Senate filibusters over nominations often have more to do with policy issues than the qualifications of a nominee. That’s the case now with the nomination of former Ohio Attorney General Richard Cordray to be the first Director of the Consumer Financial Protection Bureau (CFPB). Much has been written about Cordray’s history as a liberal activist, yet the real motivation behind the Republican filibuster is an effort to protect consumers from the CFPB.
The Senate is scheduled to vote tomorrow on ending debate on the nomination. Republicans are expected to block cloture, effectively killing the nomination. Senate Republicans say they won’t confirm Cordray, or any other nominee, unless they get three reforms to the CFPB. Until the Obama Administration sits down with them to work out the details of reform, don’t expect anyone to get confirmed to the post for at least 12 months.
The senators’ main beef is that the CFPB was established as an independent agency with vast regulatory and no exposure to Congressional oversight. Conservatives view that as akin to giving a loaded gun to a child and then walking away.
Diane Katz of the Heritage Foundation writes that, if confirmed, the little known Cordray would overnight become one of the most powerful figures in Washington and in the financial sector. He would wield unparalleled powers with virtually no accountability.
President Obama, of course, thinks such regulatory hegemony will benefit consumers, but those who embrace a balance of powers within government know better. All of which is to say that Cordray ought to occupy himself in some other way until Congress remedies the bureau’s structural flaws.
The Dodd-Frank bill creating the CFPB purported to remedy Wall Street abuses that contributed to the 2008 economic crisis. Yet Katz argues the bill fell victim to mission creep poking into issues and products that had nothing to do with the Wall Street melt down.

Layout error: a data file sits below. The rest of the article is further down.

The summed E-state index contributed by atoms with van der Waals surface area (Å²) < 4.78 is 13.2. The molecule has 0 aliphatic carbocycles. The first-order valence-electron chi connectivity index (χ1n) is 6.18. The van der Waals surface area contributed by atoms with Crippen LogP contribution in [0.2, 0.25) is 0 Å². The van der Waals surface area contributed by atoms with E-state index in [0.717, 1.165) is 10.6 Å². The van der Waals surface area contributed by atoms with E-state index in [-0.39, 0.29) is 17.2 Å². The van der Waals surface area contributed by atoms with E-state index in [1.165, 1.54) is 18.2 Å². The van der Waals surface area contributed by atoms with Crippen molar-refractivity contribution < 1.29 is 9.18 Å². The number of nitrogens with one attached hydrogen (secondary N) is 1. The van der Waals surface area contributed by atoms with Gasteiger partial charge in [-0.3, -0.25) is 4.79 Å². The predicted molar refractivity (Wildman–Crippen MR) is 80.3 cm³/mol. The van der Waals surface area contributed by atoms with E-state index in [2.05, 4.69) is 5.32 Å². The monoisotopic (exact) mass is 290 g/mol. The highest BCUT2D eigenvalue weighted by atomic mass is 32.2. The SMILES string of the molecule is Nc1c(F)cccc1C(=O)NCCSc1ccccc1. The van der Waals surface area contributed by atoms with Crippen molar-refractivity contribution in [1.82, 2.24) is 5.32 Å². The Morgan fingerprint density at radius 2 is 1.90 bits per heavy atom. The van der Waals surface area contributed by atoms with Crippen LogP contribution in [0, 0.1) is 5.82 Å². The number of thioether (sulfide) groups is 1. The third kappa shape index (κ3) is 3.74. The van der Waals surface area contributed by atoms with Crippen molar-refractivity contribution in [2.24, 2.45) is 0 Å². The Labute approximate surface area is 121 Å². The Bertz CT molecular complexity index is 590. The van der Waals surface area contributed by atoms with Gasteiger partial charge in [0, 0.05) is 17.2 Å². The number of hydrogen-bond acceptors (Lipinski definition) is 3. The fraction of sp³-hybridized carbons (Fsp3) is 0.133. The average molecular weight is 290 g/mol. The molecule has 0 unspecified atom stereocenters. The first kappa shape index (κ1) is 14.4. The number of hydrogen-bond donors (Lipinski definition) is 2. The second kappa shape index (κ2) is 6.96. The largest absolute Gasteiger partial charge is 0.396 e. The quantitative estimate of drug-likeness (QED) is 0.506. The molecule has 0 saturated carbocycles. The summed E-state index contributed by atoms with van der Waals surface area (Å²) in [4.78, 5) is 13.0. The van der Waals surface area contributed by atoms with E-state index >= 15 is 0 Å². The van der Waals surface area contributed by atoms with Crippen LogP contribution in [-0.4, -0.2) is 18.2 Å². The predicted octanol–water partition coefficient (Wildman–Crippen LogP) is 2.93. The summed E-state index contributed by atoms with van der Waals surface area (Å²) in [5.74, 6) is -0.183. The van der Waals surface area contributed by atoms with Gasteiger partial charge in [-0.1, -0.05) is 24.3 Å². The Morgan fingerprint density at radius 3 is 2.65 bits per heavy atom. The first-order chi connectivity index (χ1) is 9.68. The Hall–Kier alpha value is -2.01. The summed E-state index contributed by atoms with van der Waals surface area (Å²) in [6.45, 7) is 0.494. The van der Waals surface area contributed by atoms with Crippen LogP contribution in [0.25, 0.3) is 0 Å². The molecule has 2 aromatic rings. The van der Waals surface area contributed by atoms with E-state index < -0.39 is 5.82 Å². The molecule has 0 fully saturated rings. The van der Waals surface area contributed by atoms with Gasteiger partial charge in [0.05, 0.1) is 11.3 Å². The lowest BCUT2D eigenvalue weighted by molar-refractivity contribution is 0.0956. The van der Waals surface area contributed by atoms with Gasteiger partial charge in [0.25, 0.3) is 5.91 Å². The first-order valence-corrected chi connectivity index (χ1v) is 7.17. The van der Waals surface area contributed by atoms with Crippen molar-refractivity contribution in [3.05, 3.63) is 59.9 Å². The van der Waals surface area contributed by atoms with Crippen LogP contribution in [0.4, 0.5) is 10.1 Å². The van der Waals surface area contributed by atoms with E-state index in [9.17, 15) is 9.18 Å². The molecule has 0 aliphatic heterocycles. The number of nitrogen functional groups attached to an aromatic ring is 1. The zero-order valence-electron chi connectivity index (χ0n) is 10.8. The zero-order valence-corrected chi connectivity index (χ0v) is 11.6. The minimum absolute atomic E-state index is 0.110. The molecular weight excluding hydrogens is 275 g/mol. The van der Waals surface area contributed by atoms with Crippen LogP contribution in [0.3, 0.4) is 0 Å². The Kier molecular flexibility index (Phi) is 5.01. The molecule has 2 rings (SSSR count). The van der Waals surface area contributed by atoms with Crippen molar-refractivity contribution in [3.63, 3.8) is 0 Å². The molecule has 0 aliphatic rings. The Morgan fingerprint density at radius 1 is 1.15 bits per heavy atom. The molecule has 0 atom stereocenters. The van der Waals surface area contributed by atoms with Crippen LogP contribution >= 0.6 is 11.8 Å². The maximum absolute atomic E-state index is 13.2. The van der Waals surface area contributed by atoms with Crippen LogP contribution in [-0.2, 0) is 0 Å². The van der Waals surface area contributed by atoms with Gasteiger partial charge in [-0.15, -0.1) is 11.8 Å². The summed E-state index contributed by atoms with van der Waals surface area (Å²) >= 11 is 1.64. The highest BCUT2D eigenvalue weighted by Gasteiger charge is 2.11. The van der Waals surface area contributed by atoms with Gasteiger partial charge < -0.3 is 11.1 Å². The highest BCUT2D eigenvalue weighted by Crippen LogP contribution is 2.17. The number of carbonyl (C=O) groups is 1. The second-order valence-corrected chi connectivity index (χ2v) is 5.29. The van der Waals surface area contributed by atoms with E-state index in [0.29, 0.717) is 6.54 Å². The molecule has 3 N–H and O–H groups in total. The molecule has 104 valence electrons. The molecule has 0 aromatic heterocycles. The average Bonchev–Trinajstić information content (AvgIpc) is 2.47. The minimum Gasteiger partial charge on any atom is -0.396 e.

Spawned by the vast Dodd–Frank financial regulation statute, the CFPB enjoys sweeping powers over all manner of consumer credit, including consolidated and expanded authority over consumer financial products and services previously wielded by seven federal agencies. We’re talking credit and debit cards, mortgages, student loans, savings and checking accounts, and more. (None of which had anything to do with the financial crisis, by the way. But that didn’t prevent Messrs. Dodd and Frank from exploiting the recession for regulatory gain. If anything, the bureau’s meddling will make financial products and services harder to obtain and more expensive to use.)
Another big issue for Katz is that this new bureaucracy would have little to no oversight.
The problem is that the CFPB is ensconced within the Federal Reserve. Therefore, its budget is not subject to congressional control. The bureau’s status within the Fed also effectively precludes presidential oversight.
A May 5 letter from 44 Republican Senators to President Obama said the following three preconditions would have to be met before they would allow anybody to be confirmed as head of the CFPB.
- Establish a board of directors to oversee the Consumer Financial Protection Bureau. To prevent a single individual from dominating the actions of the CFPB it should be governed by a board of directors. Diversifying the leadership of the CFPB would also reduce the potential for the politicization of the CFPB and ensure the consideration of multiple viewpoints in the CFPB’s decision-making. This structure is consistent with the organization of the Federal Reserve Board, the Securities and Exchange Commission, and the Federal Deposit Insurance Corporation.
- Subject the Consumer Financial Protection Bureau to the appropriations process. To ensure that the CFPB does not engage in wasteful or inappropriate spending and has effective oversight, the CFPB should be subject to the Congressional appropriations process. The Securities and Exchange Commission, Commodity Futures Trading Commission, and the Federal Trade Commission have long been subject to the appropriations process for the same reasons.
- Establish a safety-and-soundness check for the prudential regulators. Federal bank regulators should be given meaningful tools to prevent the CFPB’s regulations from needlessly causing a bank failure. After all, one of the best consumer protections is a safe and sound bank. Such a check by the prudential regulators will provide a reasonable restraint on the CFPB’s authority and ensure that the CFPB’s regulations strike the right balance between consumer protection and safety-and-soundness.
If, as expected, Richard Cordray’s nomination goes down in flames tomorrow, it will be interesting to see if the Obama Administration meets with Republicans to find some common ground on these three demands. It is more likely that President Obama will use the Cordray nomination to beat up Republicans for defending Wall Street. Either way, the CFPB is unlikely to start work until the Obama Administration negotiates in good faith with Senate Republicans to cut a deal.